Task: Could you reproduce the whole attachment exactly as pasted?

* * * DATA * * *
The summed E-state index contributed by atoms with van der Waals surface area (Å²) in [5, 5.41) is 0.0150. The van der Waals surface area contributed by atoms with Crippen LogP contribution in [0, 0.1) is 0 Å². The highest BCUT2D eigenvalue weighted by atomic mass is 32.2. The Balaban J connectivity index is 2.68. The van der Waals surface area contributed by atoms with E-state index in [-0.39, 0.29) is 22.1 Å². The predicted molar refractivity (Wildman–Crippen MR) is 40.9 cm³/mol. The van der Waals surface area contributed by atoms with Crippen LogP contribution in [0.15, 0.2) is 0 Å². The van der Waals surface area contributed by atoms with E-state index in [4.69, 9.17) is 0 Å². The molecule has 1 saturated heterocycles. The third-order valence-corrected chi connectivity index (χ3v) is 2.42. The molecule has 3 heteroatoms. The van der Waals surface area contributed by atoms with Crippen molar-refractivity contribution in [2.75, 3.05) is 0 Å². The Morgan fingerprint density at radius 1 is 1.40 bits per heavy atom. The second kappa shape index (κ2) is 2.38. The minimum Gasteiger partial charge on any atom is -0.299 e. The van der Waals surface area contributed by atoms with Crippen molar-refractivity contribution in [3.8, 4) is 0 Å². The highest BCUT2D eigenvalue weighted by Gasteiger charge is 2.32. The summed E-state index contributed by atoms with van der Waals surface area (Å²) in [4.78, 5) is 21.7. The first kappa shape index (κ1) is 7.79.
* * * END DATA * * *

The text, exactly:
The summed E-state index contributed by atoms with van der Waals surface area (Å²) in [5, 5.41) is 0.0150. The van der Waals surface area contributed by atoms with Crippen LogP contribution in [0, 0.1) is 0 Å². The highest BCUT2D eigenvalue weighted by atomic mass is 32.2. The Balaban J connectivity index is 2.68. The van der Waals surface area contributed by atoms with E-state index in [-0.39, 0.29) is 22.1 Å². The predicted molar refractivity (Wildman–Crippen MR) is 40.9 cm³/mol. The van der Waals surface area contributed by atoms with Crippen LogP contribution in [0.15, 0.2) is 0 Å². The van der Waals surface area contributed by atoms with E-state index in [4.69, 9.17) is 0 Å². The molecule has 1 saturated heterocycles. The third-order valence-corrected chi connectivity index (χ3v) is 2.42. The molecule has 3 heteroatoms. The van der Waals surface area contributed by atoms with Crippen molar-refractivity contribution in [2.75, 3.05) is 0 Å². The Morgan fingerprint density at radius 1 is 1.40 bits per heavy atom. The second kappa shape index (κ2) is 2.38. The minimum Gasteiger partial charge on any atom is -0.299 e. The van der Waals surface area contributed by atoms with Crippen molar-refractivity contribution in [3.8, 4) is 0 Å². The highest BCUT2D eigenvalue weighted by Gasteiger charge is 2.32. The summed E-state index contributed by atoms with van der Waals surface area (Å²) in [4.78, 5) is 21.7. The first kappa shape index (κ1) is 7.79.